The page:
Several of the bridges had massive statues on their cutwaters, generally in the art-deco/Nazi style.
We motored on up to Neptunia - a bunker boat, and our last chance to top up with duty-free red diesel (or is it merely heating oil?) before the 'white diesel only' countries of the Netherlands and Germany.
All this was on a Friday, and it was here that we made a misjudgement. Instead of going straight along the Meuse, we decided to take the prettier back route. Arriving late in the afternoon at Vise, we discovered that this little used lock is closed from just before we arrived on Friday until Monday morning. Hence we had an enforced weekend rest.
I had been having problems with the single lever Morse engine control. At certain engine revs it needed to be held in position, otherwise it slipped back, slowing the engine down. So, on the Saturday afternoon we - or rather Mike - took it apart, and popped an extra washer in, to increase the effect of the vital spring washer.
One of the reasons for the slipping Morse control is that the engine vibrates a bit. I thought that this is normal, but Mike thinks otherwise. As an experiment, we loosened the flexible engine bearers, jacked the engine up a bit, wedged a support under the bell housing, and lowered the engine onto this support. The reduction in vibration was immediate!!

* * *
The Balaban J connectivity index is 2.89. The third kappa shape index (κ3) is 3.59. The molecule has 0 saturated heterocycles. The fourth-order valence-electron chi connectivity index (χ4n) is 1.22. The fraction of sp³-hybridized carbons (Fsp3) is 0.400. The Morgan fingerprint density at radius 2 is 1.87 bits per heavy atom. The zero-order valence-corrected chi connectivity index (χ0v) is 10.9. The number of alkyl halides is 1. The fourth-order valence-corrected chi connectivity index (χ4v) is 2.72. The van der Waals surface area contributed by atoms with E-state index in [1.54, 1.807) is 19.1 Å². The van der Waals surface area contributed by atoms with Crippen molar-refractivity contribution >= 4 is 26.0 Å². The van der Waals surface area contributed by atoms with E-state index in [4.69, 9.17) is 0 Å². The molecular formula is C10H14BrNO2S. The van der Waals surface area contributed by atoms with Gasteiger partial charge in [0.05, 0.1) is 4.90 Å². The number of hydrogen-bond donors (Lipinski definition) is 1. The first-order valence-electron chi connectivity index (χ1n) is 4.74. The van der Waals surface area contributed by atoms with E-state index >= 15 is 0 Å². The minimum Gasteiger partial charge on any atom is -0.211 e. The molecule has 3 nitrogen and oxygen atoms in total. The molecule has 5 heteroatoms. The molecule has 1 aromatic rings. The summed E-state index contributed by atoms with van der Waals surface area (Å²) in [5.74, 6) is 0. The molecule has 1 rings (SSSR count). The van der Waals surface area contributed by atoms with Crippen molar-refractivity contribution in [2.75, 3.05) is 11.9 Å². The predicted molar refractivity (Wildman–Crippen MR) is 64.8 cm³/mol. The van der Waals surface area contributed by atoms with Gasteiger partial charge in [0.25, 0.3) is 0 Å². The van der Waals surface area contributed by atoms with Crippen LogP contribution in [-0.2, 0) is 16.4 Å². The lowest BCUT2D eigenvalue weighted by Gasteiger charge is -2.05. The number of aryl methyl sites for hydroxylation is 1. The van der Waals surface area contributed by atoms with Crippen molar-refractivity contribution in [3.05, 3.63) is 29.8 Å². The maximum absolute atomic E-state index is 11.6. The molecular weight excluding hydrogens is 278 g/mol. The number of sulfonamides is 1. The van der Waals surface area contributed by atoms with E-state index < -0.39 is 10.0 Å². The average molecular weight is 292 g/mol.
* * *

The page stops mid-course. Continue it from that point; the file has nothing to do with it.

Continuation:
Unfortunately, in doing this, we found a problem. Supplied with the engine was a threaded aluminium flange, used to connect the exhaust/silencer system to the exhaust manifold. We had made use of this flange when we replaced the original water-cooled manifold. Closer inspection revealed the source of some silvery dust that was decorating the engine room floor - the threads in the aluminium flange were no longer there!! The engine vibrations had worn them away.
Hence we spent Sunday with some 10mm steel plate, a drill, a hacksaw, a welder etc. etc. We clamped two square 10mm steel flanges together, and drilled an (approx) 1¾ inch hole in the centre of them, and a 10mm hole in each of the four corners. Then, after carefully marking everything up, welded one flange to the manifold and the other to the exhaust system, and bolted them together (with a heat proof gasket between them).
I was pretty impressed by all this, especially as we had all the tools and materials to hand without having to go and buy things.
So, early on Monday morning, we set off, went up through the lock, and headed along the Meuse until we crossed over into Holland